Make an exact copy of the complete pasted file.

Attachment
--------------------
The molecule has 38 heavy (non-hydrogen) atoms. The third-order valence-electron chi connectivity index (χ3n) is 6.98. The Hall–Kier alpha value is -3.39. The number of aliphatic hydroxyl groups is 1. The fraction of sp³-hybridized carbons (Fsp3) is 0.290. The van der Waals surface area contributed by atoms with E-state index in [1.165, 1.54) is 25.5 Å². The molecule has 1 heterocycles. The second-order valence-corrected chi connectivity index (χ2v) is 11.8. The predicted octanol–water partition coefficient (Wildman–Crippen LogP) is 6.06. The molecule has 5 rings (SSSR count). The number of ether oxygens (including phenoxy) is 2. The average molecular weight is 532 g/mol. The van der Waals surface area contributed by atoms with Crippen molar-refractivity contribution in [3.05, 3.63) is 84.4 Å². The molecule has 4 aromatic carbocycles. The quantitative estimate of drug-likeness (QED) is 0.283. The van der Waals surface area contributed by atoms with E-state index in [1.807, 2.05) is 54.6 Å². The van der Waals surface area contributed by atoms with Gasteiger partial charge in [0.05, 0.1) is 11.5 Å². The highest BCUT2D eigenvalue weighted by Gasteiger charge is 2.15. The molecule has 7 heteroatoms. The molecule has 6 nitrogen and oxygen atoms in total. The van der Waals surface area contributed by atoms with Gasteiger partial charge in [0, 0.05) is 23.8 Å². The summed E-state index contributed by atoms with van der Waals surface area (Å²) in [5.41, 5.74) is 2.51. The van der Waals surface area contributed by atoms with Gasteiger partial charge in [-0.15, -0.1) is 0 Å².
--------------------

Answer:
The molecule has 38 heavy (non-hydrogen) atoms. The third-order valence-electron chi connectivity index (χ3n) is 6.98. The Hall–Kier alpha value is -3.39. The number of aliphatic hydroxyl groups is 1. The fraction of sp³-hybridized carbons (Fsp3) is 0.290. The van der Waals surface area contributed by atoms with E-state index in [1.165, 1.54) is 25.5 Å². The molecule has 1 heterocycles. The second-order valence-corrected chi connectivity index (χ2v) is 11.8. The predicted octanol–water partition coefficient (Wildman–Crippen LogP) is 6.06. The molecule has 5 rings (SSSR count). The number of ether oxygens (including phenoxy) is 2. The average molecular weight is 532 g/mol. The van der Waals surface area contributed by atoms with Crippen molar-refractivity contribution in [3.05, 3.63) is 84.4 Å². The molecule has 4 aromatic carbocycles. The quantitative estimate of drug-likeness (QED) is 0.283. The van der Waals surface area contributed by atoms with E-state index in [1.807, 2.05) is 54.6 Å². The van der Waals surface area contributed by atoms with Gasteiger partial charge in [0.05, 0.1) is 11.5 Å². The highest BCUT2D eigenvalue weighted by Gasteiger charge is 2.15. The molecule has 7 heteroatoms. The molecule has 6 nitrogen and oxygen atoms in total. The van der Waals surface area contributed by atoms with Gasteiger partial charge in [0, 0.05) is 23.8 Å². The summed E-state index contributed by atoms with van der Waals surface area (Å²) in [5.41, 5.74) is 2.51. The van der Waals surface area contributed by atoms with Gasteiger partial charge in [-0.15, -0.1) is 0 Å².